5. When no employment is available, make your own work by using your added talents at crafts.
  6. Do not allow yourself to become a stupid drunk and set a bad example for locals' treatment of other hobos.
  7. When jungling in town, respect handouts, do not wear them out, another hobo will be coming along who will need them as bad, if not worse than you.
  8. Always respect nature, do not leave garbage where you are jungling.
  9. If in a community jungle, always pitch in and help.
  10. Try to stay clean, and boil up wherever possible.
  11. When traveling, ride your train respectfully, take no personal chances, cause no problems with the operating crew or host railroad, act like an extra crew member.
  12. Do not cause problems in a train yard, another hobo will be coming along who will need passage through that yard.
  13. Do not allow other hobos to molest children, expose all molesters to authorities, they are the worst garbage to infest any society.
  14. Help all runaway children, and try to induce them to return home.
  15. Help your fellow hobos whenever and wherever needed, you may need their help someday.
  16. If present at a hobo court and you have testimony, give it. Whether for or against the accused, your voice counts!

The State Makes a Terrible Robin Hood

"Full-time federal employees earned an average of $81,258 in pay last year and $41,791 in benefits, the Bureau of Economic Analysis (BEA) reports.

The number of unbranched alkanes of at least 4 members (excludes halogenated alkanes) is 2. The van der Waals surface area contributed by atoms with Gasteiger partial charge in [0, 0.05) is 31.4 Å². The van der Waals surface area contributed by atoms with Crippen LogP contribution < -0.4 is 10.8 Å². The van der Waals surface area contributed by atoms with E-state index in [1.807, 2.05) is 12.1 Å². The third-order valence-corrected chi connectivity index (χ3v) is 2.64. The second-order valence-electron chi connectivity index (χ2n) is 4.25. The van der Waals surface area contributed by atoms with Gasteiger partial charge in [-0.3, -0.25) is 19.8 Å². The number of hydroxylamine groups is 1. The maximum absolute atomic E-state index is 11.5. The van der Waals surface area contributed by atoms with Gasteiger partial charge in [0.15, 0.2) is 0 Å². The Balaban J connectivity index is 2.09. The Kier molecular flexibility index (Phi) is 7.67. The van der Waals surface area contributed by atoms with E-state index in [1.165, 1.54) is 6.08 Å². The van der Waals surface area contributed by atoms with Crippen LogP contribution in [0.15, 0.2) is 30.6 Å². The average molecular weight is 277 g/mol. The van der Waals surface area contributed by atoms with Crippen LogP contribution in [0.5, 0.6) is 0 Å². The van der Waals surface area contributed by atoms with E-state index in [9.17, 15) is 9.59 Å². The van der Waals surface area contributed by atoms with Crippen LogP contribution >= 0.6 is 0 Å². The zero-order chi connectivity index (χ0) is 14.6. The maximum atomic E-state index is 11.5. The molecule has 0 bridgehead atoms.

By comparison, the private worker earned $50,462 in pay and $10,589 in benefits, meaning that federal workers earn about half more in pay but four times as much in benefits, the BEA says."

h/t Robert Wenzel,

Judging Wikileaks

I really enjoy Judge Andrew Napolitano as he is one of the very few sane voices on television.

I disagree with his starting point of constitutionality. I don't believe that a document agreed upon by alleged representatives of states should have been binding upon individuals 200+ years ago and I believe it even more ridiculous to claim a document that old could possibly be binding upon individuals today. I never consented to it, neither tacitly or expressly, and I am outright disclaiming its jurisdiction over me today (for the 100,000,000,000th time).

Regardless, still worth the few minutes to watch.